North Coast

sceneI made two trips to the coast this week, once to scout for my Portland Audubon shorebird class, and again for the class itself. It is amazing how much difference a couple of days can make in the make-up of bird life in a given area. On Thursday, I found a total of 11 shorebirds of two species. During the class we found hundreds of individuals of 10 species. I am so glad it was not the other way around. This is the view from the Necanicum River Estuary, looking south. The tiny bump in the middle is Haystack Rock, about 12 miles away.

whimbrel leftWhimbrel, Necanicum Estuary
whimbrel right
caspian ternCaspian Terns are common and very vocal all along the coast.

elkElk, Necanicum Estuary

semipalmated ploverThis Semipalmated Plover was the only shorebird at the tidal ponds at Fort Stevens.

raccoonRaccoon, on the mudflats near Parking Lot D, Fort Stevens (with a Caspian Tern and a California Gull)

ruddy turnstoneThis is one of two Ruddy Turnstones we found with a flock of Black Turnstones at the Seaside Cove.

white-crowned sparrowWhite-crowned Sparrow, Necanicum Estuary

california ground squirrelCalifornia Ground Squirrel, Hammond Boat Basin

faded gullHere is a good example of why this time of year may not be the best for learning gull ID. The plumage on this gull is bleached out and very worn. Judging from the size, shape, and pink legs on this bird (next to a normal non-breeding California Gull) I’m guessing this is a Glaucous-winged Gull, perhaps in his second cycle. I hope he grows some new feathers soon, or it will be a very cold autumn and winter.

Ridgefield NWR

I don’t get up to Ridgefield NWR in Washington very often, even though it is a short drive from Portland. But lots of folks had recently seen adorable fuzzy little Virginia Rail babies, so I wanted to try my luck.

IMG_7595By the time I got there, the adorable fuzzy little babies had become rather unattractive adolescents, but it was still fun to see this usually shy species out in the open.
IMG_7603

IMG_7618Another adolescent foraging near the rails was this little Nutria. The refuge staff tries to control the population of this introduced species, but they remain plentiful.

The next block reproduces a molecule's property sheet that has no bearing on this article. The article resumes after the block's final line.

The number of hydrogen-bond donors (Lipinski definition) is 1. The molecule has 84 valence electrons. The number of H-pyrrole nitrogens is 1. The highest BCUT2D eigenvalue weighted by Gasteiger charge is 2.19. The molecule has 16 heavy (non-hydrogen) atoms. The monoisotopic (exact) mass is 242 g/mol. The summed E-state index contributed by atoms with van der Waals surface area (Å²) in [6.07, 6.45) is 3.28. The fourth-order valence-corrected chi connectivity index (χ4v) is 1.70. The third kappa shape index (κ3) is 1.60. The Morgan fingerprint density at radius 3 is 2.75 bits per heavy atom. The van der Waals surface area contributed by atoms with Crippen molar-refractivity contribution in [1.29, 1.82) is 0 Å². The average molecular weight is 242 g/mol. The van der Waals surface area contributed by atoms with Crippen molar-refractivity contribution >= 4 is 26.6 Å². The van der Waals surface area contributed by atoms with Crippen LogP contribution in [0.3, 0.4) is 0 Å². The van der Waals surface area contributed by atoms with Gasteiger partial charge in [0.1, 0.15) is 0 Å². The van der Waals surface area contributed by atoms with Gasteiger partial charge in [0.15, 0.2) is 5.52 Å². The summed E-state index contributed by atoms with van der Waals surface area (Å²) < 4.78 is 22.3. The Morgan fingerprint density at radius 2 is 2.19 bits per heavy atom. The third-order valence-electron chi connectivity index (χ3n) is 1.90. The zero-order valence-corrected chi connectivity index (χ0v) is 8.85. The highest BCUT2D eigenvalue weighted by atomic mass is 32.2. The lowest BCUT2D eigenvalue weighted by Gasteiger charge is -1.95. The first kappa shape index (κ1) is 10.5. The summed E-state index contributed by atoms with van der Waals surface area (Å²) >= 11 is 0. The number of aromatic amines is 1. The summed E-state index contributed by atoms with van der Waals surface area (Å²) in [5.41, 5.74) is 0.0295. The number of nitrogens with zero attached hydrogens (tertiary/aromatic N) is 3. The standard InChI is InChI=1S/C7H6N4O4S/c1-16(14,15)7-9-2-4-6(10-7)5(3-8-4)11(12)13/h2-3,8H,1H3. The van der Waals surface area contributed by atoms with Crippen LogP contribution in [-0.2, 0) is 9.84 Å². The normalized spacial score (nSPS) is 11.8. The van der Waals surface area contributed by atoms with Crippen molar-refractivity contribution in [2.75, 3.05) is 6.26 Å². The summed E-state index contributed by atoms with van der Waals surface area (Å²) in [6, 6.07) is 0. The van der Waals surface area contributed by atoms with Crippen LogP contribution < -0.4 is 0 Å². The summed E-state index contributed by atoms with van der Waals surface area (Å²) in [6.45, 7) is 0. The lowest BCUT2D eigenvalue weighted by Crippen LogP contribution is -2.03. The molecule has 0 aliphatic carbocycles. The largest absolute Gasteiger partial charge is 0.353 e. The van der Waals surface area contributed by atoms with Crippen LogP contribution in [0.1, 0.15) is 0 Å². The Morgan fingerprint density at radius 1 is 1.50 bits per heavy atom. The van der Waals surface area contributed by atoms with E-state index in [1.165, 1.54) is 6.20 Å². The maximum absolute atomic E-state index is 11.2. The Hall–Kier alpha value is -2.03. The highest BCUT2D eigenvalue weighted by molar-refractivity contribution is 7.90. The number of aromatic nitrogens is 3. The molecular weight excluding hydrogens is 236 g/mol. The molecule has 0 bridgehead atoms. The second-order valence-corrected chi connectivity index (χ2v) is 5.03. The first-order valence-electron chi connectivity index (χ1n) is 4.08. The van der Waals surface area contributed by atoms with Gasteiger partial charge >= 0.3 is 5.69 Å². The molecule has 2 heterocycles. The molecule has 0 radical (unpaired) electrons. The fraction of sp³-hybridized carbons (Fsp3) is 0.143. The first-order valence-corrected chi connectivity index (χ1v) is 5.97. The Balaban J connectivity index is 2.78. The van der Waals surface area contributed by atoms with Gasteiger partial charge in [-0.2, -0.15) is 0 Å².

nutria

northern harrierNorthern Harrier

IMG_7583Black-tailed Deer, perfectly hidden among the teasel

IMG_7591There is not a lot of water on the refuge right now, so the Great Egrets were gathered on one of the remaining ponds.

IMG_7581We are entering Ugly Duck Season, when adult ducks molt into identical ratty plumages, making them much harder to identify. I am going with Cinnamon Teal on this mama and babies (all-black bill, overall warm brown coloring).

IMG_7622On the way home we stopped at Kelly Point Park along the Columbia River in NW Portland. California Gulls were gathered on the pilings.

IMG_7623This young American Crow (note the pinkish gape) was begging for food.

IMG_7627Nala, the large aquatic mammal.

McNary Wildlife Nature Area

Looking past the rather awkward name, the McNary Wildlife Nature Area is a great little spot for birding. The park, which came to my attention by hosting the recent Black-headed Gull, is located in the town of Umatilla, just downstream from McNary Dam on the Columbia River. Along with views of river, the park has several small ponds, areas of sagebrush, and riparian woods.

The park can be reached from 3rd street, on the north edge of town. From Hwy 730, west of I-82, turn north on either Switzler Avenue or Brownwell Blvd, then east on 3rd to the park. If you are east of I-82, turn north on Devore Road, then west on 3rd.

black-billed magpieBlack-billed Magpies are common in the area. I have always loved these birds, despite my total inability to get a decent photo of one.